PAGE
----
My main mission is to learn how to write unselfconsciously again, something that seems instinctive but really isn’t. I need to write for me and pursue ideas that excite me, even if they don’t go anywhere. Instead of thinking “what if” in a negative way: “what if this doesn’t sell? What if this is stupid? What if I’m wasting my time?” I’m trying to turn “what if” into a positive: “What if I love this and it turns into the best thing I’ve written?” Because I know from experience that even writing that goes nowhere is not a waste of time. It’s a learning experience– and those ideas that trail off, that don’t quite make it into books, are always something that can be pursued later.

I wanted to share all of this in case anyone else out there is feeling the same way… burned out, exhausted, uninspired. You’re not alone, and you haven’t lost your talent. You’re a writer, and these are the realities we struggle with. What we do– creating something out of nothing– takes a lot, and we don’t reward ourselves enough. Take a break. Read lots of books. Reorganize your office. Go back to your characters with excitement, not fear. And write your little heart out.

My new writing space

With the new addition to our family due at the end of May, some shifting around had to happen in our house to make room for a nursery. Luckily, our basement renovation had just been finished, so my husband moved his office downstairs, and I took over his old office location, which is right next door to the nursery. When baby sleeps, I will try to write! (Or something like that…)

I was excited to have a new office to decorate, but struggled a bit initially with the layout of the room. It’s longer and more rectangular than my old office, which was more of a square, and I didn’t want it to feel narrow. Thanks to my husband, who is a genius at furniture layout, I was able to make the most of the space, and I’m really happy with the end result! The walls are painted a blue-gray color that I love (it’s actually the same shade we chose for the nursery), and I have a better desk and new computer monitor, along with my beloved desk chair and bookshelf.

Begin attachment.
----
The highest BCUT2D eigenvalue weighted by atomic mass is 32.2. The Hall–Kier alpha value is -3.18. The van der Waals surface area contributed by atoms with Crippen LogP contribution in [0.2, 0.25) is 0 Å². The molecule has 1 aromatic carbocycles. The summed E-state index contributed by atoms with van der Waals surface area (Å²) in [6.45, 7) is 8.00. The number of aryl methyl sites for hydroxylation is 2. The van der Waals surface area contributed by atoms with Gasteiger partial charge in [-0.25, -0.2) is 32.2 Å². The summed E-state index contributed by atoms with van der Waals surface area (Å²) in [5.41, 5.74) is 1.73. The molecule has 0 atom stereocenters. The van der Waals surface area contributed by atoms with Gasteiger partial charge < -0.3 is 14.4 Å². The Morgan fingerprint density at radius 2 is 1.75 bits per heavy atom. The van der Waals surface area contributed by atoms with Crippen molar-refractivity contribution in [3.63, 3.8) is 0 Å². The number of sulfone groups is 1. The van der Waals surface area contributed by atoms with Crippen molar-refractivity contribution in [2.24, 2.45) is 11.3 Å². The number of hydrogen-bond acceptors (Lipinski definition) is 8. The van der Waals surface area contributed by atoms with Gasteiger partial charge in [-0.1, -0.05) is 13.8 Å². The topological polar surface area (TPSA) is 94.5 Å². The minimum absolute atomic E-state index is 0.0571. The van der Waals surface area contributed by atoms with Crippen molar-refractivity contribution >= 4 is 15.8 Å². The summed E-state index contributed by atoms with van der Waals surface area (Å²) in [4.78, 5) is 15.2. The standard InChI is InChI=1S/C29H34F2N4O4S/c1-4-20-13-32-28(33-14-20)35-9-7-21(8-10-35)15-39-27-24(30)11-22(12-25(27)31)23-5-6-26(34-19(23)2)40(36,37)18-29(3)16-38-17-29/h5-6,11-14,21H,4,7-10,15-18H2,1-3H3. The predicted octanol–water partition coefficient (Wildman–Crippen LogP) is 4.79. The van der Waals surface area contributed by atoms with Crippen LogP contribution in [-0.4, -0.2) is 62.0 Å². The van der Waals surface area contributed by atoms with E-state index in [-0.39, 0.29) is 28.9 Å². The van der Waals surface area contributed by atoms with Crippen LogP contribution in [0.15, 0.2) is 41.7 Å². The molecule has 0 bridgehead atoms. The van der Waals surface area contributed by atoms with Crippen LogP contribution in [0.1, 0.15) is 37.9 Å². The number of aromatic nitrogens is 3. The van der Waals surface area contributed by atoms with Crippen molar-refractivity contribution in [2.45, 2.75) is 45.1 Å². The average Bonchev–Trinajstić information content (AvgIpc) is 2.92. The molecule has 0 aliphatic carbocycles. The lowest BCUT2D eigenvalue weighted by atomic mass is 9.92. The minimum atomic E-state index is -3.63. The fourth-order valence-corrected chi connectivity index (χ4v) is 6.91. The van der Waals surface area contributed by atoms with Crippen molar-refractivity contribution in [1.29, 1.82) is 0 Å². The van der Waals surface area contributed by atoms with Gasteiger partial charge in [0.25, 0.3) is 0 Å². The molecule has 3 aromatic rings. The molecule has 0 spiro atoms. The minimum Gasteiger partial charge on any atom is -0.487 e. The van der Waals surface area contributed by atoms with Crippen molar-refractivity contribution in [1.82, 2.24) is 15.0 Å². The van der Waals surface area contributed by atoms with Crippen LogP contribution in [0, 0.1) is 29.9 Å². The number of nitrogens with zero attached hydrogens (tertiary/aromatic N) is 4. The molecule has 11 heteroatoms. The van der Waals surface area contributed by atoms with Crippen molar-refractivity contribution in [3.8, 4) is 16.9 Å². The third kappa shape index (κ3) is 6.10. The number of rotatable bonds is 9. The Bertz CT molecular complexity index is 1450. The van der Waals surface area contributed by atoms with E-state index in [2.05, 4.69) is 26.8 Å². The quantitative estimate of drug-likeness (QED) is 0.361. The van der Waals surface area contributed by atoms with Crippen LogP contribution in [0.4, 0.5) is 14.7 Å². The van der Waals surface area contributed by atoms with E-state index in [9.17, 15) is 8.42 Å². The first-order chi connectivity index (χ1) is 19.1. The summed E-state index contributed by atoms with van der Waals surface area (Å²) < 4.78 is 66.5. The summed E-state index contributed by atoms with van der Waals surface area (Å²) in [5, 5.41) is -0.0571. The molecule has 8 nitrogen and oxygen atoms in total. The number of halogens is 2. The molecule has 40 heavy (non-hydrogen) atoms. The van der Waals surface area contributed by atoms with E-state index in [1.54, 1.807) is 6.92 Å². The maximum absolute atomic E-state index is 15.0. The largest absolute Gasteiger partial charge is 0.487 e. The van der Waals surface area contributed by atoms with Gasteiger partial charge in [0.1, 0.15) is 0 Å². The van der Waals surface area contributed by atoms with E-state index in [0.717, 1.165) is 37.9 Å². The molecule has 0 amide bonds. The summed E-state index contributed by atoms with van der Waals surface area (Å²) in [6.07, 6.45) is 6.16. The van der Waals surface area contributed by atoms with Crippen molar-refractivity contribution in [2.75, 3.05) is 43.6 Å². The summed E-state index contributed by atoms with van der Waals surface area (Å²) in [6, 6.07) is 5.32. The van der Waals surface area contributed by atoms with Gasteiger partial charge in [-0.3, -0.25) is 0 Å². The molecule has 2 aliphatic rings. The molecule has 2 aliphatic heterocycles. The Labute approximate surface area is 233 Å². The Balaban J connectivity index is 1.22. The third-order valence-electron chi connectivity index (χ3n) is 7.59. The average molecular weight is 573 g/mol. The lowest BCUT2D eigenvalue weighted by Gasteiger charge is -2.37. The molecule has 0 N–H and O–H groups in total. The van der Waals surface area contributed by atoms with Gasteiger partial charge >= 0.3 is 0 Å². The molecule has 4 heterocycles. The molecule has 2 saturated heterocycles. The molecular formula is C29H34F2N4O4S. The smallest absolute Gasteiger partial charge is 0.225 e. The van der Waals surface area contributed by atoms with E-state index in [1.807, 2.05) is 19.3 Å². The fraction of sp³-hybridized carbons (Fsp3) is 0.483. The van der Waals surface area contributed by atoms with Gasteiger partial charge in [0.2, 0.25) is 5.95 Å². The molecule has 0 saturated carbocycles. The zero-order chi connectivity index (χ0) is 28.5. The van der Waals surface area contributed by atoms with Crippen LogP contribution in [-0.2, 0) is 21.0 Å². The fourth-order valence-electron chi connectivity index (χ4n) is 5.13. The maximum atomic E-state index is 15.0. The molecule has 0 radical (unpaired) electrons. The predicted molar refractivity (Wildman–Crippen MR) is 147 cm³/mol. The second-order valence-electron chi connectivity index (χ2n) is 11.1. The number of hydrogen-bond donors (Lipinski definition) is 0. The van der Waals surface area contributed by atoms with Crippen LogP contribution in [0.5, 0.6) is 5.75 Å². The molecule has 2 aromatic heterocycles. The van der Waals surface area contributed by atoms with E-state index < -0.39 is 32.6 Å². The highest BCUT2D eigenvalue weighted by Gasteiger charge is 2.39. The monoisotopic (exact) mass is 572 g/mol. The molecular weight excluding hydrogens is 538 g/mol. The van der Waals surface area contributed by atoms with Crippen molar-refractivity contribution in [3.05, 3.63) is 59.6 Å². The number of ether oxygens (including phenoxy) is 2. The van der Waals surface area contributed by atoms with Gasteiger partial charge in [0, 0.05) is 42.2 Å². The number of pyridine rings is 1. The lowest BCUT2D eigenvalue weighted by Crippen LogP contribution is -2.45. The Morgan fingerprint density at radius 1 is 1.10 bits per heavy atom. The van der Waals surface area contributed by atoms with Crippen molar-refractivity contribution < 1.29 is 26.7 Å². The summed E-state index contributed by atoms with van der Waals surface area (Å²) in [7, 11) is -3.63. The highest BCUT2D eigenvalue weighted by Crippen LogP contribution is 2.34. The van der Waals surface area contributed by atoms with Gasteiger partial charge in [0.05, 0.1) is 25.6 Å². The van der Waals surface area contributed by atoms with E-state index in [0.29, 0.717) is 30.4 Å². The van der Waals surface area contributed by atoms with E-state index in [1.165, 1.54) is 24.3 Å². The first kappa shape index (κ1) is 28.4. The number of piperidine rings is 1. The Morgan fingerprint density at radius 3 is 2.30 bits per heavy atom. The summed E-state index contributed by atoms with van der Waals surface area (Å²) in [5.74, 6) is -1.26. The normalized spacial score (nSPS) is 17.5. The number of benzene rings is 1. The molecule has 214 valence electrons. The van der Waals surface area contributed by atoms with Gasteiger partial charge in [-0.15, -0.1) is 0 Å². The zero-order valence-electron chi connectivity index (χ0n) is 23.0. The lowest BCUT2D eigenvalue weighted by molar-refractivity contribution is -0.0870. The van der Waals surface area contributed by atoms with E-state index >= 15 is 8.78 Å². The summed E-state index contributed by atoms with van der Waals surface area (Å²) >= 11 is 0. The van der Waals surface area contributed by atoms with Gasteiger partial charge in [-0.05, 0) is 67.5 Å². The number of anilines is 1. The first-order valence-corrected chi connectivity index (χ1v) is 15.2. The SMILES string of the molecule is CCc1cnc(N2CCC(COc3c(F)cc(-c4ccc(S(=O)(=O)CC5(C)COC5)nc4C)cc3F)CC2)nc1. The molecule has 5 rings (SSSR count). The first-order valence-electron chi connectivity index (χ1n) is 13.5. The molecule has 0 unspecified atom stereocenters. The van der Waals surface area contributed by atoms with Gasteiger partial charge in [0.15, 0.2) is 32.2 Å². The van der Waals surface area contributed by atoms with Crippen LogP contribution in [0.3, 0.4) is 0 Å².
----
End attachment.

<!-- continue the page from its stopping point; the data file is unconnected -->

One mission I had before moving into my new office was purge some things I wasn’t using anymore. Decluttering is one of the greatest feelings– there’s something incredibly satisfying about admitting you’re not using/wearing/reading something and donating it to a local charity instead. So that’s exactly what I did. It took a lot longer than I thought it would (this is a common theme with projects I take on…), but I was determined to have a fresh start in my new space without any clutter bogging me down. Some was thrown out, a lot was donated, and I repurposed some things I completely forgot I even had. I organized all my swag items and mailing materials, and found a spot for my massive collection of notebooks. There’s a saying about how a cluttered workspace = a cluttered mind, and I think there’s some truth to that, at least for me. As a person who errs on the scatterbrained side (especially with baby brain, which I swear, is a real thing), I can use all the zen vibes a space can give me!